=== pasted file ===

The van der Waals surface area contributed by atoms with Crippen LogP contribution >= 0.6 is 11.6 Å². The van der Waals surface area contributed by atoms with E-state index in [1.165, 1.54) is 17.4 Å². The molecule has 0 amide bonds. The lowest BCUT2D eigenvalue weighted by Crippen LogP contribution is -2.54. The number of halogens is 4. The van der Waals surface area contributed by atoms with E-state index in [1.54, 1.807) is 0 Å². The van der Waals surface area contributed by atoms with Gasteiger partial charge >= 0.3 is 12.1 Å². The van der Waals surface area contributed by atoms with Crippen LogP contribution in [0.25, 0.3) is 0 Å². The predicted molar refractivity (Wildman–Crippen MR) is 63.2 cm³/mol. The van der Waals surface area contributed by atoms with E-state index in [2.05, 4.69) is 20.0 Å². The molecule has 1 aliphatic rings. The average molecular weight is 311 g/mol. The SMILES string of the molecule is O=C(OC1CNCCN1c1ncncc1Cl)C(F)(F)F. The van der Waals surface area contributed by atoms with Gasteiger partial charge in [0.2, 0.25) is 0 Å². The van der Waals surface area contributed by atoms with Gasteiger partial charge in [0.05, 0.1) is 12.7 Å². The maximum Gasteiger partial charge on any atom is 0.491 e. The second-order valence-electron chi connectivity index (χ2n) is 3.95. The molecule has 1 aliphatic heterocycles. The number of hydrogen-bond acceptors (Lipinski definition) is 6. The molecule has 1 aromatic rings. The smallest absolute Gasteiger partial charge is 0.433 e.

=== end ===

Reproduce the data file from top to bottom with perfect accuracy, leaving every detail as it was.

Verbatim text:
The van der Waals surface area contributed by atoms with Crippen LogP contribution >= 0.6 is 11.6 Å². The van der Waals surface area contributed by atoms with E-state index in [1.165, 1.54) is 17.4 Å². The molecule has 0 amide bonds. The lowest BCUT2D eigenvalue weighted by Crippen LogP contribution is -2.54. The number of halogens is 4. The van der Waals surface area contributed by atoms with E-state index in [1.54, 1.807) is 0 Å². The van der Waals surface area contributed by atoms with Gasteiger partial charge >= 0.3 is 12.1 Å². The van der Waals surface area contributed by atoms with Crippen LogP contribution in [0.25, 0.3) is 0 Å². The predicted molar refractivity (Wildman–Crippen MR) is 63.2 cm³/mol. The van der Waals surface area contributed by atoms with E-state index in [2.05, 4.69) is 20.0 Å². The molecule has 1 aliphatic rings. The average molecular weight is 311 g/mol. The SMILES string of the molecule is O=C(OC1CNCCN1c1ncncc1Cl)C(F)(F)F. The van der Waals surface area contributed by atoms with Gasteiger partial charge in [0.2, 0.25) is 0 Å². The van der Waals surface area contributed by atoms with Gasteiger partial charge in [0.05, 0.1) is 12.7 Å². The maximum Gasteiger partial charge on any atom is 0.491 e. The second-order valence-electron chi connectivity index (χ2n) is 3.95. The molecule has 1 aliphatic heterocycles. The number of hydrogen-bond acceptors (Lipinski definition) is 6. The molecule has 1 aromatic rings. The smallest absolute Gasteiger partial charge is 0.433 e.